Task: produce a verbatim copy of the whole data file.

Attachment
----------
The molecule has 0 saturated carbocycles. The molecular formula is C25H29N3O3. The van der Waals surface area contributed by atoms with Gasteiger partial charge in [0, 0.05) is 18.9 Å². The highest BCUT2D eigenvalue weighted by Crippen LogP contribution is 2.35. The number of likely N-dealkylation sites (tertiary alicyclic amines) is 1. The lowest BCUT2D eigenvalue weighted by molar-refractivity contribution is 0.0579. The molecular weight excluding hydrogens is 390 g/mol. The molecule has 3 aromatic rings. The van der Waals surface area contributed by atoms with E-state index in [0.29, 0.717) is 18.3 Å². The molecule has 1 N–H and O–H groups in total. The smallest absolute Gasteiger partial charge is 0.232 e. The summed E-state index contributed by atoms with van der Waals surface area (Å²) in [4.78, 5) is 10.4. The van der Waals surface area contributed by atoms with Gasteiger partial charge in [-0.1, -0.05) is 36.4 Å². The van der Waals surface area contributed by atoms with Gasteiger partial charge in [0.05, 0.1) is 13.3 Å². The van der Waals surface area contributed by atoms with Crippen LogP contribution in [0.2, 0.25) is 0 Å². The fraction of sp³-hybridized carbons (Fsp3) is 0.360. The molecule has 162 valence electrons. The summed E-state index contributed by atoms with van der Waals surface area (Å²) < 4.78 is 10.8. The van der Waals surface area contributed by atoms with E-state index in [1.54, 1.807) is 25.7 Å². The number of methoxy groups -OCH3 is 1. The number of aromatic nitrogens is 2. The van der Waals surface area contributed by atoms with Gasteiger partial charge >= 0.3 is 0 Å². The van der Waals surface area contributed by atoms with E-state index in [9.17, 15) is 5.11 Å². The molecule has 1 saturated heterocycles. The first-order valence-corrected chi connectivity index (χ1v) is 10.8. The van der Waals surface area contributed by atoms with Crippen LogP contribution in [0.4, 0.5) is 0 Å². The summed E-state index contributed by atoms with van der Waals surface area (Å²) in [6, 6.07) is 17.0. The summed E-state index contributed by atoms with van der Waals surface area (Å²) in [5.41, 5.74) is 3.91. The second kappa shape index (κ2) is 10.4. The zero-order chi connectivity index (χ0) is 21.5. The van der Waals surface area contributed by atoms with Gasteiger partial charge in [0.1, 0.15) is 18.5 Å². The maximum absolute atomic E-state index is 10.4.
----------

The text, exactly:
The molecule has 0 saturated carbocycles. The molecular formula is C25H29N3O3. The van der Waals surface area contributed by atoms with Gasteiger partial charge in [0, 0.05) is 18.9 Å². The highest BCUT2D eigenvalue weighted by Crippen LogP contribution is 2.35. The number of likely N-dealkylation sites (tertiary alicyclic amines) is 1. The lowest BCUT2D eigenvalue weighted by molar-refractivity contribution is 0.0579. The molecular weight excluding hydrogens is 390 g/mol. The molecule has 3 aromatic rings. The van der Waals surface area contributed by atoms with E-state index in [0.29, 0.717) is 18.3 Å². The molecule has 1 N–H and O–H groups in total. The smallest absolute Gasteiger partial charge is 0.232 e. The summed E-state index contributed by atoms with van der Waals surface area (Å²) in [4.78, 5) is 10.4. The van der Waals surface area contributed by atoms with Gasteiger partial charge in [-0.1, -0.05) is 36.4 Å². The van der Waals surface area contributed by atoms with Gasteiger partial charge in [0.05, 0.1) is 13.3 Å². The van der Waals surface area contributed by atoms with Crippen LogP contribution in [0.2, 0.25) is 0 Å². The fraction of sp³-hybridized carbons (Fsp3) is 0.360. The molecule has 162 valence electrons. The summed E-state index contributed by atoms with van der Waals surface area (Å²) < 4.78 is 10.8. The van der Waals surface area contributed by atoms with E-state index in [1.54, 1.807) is 25.7 Å². The number of methoxy groups -OCH3 is 1. The number of aromatic nitrogens is 2. The van der Waals surface area contributed by atoms with Gasteiger partial charge >= 0.3 is 0 Å². The van der Waals surface area contributed by atoms with E-state index in [9.17, 15) is 5.11 Å². The molecule has 1 saturated heterocycles. The first-order valence-corrected chi connectivity index (χ1v) is 10.8. The van der Waals surface area contributed by atoms with Crippen LogP contribution in [0.4, 0.5) is 0 Å². The summed E-state index contributed by atoms with van der Waals surface area (Å²) in [6, 6.07) is 17.0. The summed E-state index contributed by atoms with van der Waals surface area (Å²) in [5.41, 5.74) is 3.91. The second kappa shape index (κ2) is 10.4. The zero-order chi connectivity index (χ0) is 21.5. The van der Waals surface area contributed by atoms with Gasteiger partial charge in [0.1, 0.15) is 18.5 Å². The maximum absolute atomic E-state index is 10.4.